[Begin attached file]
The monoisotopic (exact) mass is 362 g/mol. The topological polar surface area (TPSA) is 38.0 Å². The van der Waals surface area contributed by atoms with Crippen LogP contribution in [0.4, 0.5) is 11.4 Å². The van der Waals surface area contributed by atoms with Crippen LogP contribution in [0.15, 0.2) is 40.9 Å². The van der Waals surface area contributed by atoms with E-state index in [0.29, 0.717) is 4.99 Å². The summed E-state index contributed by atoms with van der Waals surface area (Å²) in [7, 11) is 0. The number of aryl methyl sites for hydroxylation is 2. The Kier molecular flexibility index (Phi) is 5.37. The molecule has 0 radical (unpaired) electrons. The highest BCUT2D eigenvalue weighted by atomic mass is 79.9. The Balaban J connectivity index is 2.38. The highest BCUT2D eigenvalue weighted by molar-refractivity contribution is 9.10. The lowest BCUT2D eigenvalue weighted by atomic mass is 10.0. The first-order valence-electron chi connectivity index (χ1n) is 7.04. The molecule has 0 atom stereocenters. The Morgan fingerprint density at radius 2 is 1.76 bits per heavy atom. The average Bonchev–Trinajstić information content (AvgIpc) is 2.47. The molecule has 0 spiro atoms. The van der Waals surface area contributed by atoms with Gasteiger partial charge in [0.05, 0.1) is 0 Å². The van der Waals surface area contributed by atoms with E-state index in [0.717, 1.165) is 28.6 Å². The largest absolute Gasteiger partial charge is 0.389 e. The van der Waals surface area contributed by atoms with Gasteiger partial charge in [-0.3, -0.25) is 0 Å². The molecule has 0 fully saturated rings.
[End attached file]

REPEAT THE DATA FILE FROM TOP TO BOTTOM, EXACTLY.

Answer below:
The monoisotopic (exact) mass is 362 g/mol. The topological polar surface area (TPSA) is 38.0 Å². The van der Waals surface area contributed by atoms with Crippen LogP contribution in [0.4, 0.5) is 11.4 Å². The van der Waals surface area contributed by atoms with Crippen LogP contribution in [0.15, 0.2) is 40.9 Å². The van der Waals surface area contributed by atoms with E-state index in [0.29, 0.717) is 4.99 Å². The summed E-state index contributed by atoms with van der Waals surface area (Å²) in [7, 11) is 0. The number of aryl methyl sites for hydroxylation is 2. The Kier molecular flexibility index (Phi) is 5.37. The molecule has 0 radical (unpaired) electrons. The highest BCUT2D eigenvalue weighted by atomic mass is 79.9. The Balaban J connectivity index is 2.38. The highest BCUT2D eigenvalue weighted by molar-refractivity contribution is 9.10. The lowest BCUT2D eigenvalue weighted by atomic mass is 10.0. The first-order valence-electron chi connectivity index (χ1n) is 7.04. The molecule has 0 atom stereocenters. The Morgan fingerprint density at radius 2 is 1.76 bits per heavy atom. The average Bonchev–Trinajstić information content (AvgIpc) is 2.47. The molecule has 0 spiro atoms. The van der Waals surface area contributed by atoms with Gasteiger partial charge in [0.05, 0.1) is 0 Å². The van der Waals surface area contributed by atoms with E-state index in [0.717, 1.165) is 28.6 Å². The largest absolute Gasteiger partial charge is 0.389 e. The van der Waals surface area contributed by atoms with Gasteiger partial charge in [-0.3, -0.25) is 0 Å². The molecule has 0 fully saturated rings.